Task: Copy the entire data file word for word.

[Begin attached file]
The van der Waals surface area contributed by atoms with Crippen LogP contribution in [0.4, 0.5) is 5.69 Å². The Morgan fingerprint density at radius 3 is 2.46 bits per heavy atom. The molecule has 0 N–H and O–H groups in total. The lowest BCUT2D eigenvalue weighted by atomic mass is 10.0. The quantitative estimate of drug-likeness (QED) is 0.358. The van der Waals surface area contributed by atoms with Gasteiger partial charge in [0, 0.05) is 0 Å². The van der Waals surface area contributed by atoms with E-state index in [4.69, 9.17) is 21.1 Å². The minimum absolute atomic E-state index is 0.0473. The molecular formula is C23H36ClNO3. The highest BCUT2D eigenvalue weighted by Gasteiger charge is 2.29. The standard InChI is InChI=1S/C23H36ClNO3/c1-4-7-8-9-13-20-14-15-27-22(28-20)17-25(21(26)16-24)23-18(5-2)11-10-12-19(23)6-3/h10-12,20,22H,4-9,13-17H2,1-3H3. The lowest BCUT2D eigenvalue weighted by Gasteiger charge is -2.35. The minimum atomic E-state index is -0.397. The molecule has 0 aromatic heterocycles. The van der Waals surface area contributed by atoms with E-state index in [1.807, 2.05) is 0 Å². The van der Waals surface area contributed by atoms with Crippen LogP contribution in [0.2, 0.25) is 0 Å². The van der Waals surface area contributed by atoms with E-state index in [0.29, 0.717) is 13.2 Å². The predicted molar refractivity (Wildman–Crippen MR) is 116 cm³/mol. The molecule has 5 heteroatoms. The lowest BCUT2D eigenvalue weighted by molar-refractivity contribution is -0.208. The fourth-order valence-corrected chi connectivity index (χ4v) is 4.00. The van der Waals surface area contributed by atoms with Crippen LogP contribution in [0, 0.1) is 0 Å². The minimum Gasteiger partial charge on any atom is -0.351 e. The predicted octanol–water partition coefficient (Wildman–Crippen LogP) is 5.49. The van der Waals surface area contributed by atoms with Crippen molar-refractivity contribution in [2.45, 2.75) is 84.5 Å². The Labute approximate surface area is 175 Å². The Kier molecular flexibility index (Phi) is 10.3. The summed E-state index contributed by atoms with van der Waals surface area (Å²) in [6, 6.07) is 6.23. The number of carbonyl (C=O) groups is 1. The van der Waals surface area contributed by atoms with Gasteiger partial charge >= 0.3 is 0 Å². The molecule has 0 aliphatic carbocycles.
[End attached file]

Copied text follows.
The van der Waals surface area contributed by atoms with Crippen LogP contribution in [0.4, 0.5) is 5.69 Å². The Morgan fingerprint density at radius 3 is 2.46 bits per heavy atom. The molecule has 0 N–H and O–H groups in total. The lowest BCUT2D eigenvalue weighted by atomic mass is 10.0. The quantitative estimate of drug-likeness (QED) is 0.358. The van der Waals surface area contributed by atoms with Gasteiger partial charge in [0, 0.05) is 0 Å². The van der Waals surface area contributed by atoms with E-state index in [4.69, 9.17) is 21.1 Å². The minimum absolute atomic E-state index is 0.0473. The molecular formula is C23H36ClNO3. The highest BCUT2D eigenvalue weighted by Gasteiger charge is 2.29. The standard InChI is InChI=1S/C23H36ClNO3/c1-4-7-8-9-13-20-14-15-27-22(28-20)17-25(21(26)16-24)23-18(5-2)11-10-12-19(23)6-3/h10-12,20,22H,4-9,13-17H2,1-3H3. The lowest BCUT2D eigenvalue weighted by Gasteiger charge is -2.35. The minimum atomic E-state index is -0.397. The molecule has 0 aromatic heterocycles. The van der Waals surface area contributed by atoms with E-state index in [1.807, 2.05) is 0 Å². The van der Waals surface area contributed by atoms with Crippen LogP contribution in [0.2, 0.25) is 0 Å². The van der Waals surface area contributed by atoms with E-state index in [0.29, 0.717) is 13.2 Å². The predicted molar refractivity (Wildman–Crippen MR) is 116 cm³/mol. The molecule has 5 heteroatoms. The lowest BCUT2D eigenvalue weighted by molar-refractivity contribution is -0.208. The fourth-order valence-corrected chi connectivity index (χ4v) is 4.00. The van der Waals surface area contributed by atoms with Crippen LogP contribution in [0, 0.1) is 0 Å². The minimum Gasteiger partial charge on any atom is -0.351 e. The predicted octanol–water partition coefficient (Wildman–Crippen LogP) is 5.49. The van der Waals surface area contributed by atoms with Crippen molar-refractivity contribution in [2.45, 2.75) is 84.5 Å². The Labute approximate surface area is 175 Å². The Kier molecular flexibility index (Phi) is 10.3. The summed E-state index contributed by atoms with van der Waals surface area (Å²) in [6, 6.07) is 6.23. The number of carbonyl (C=O) groups is 1. The van der Waals surface area contributed by atoms with Gasteiger partial charge >= 0.3 is 0 Å². The molecule has 0 aliphatic carbocycles.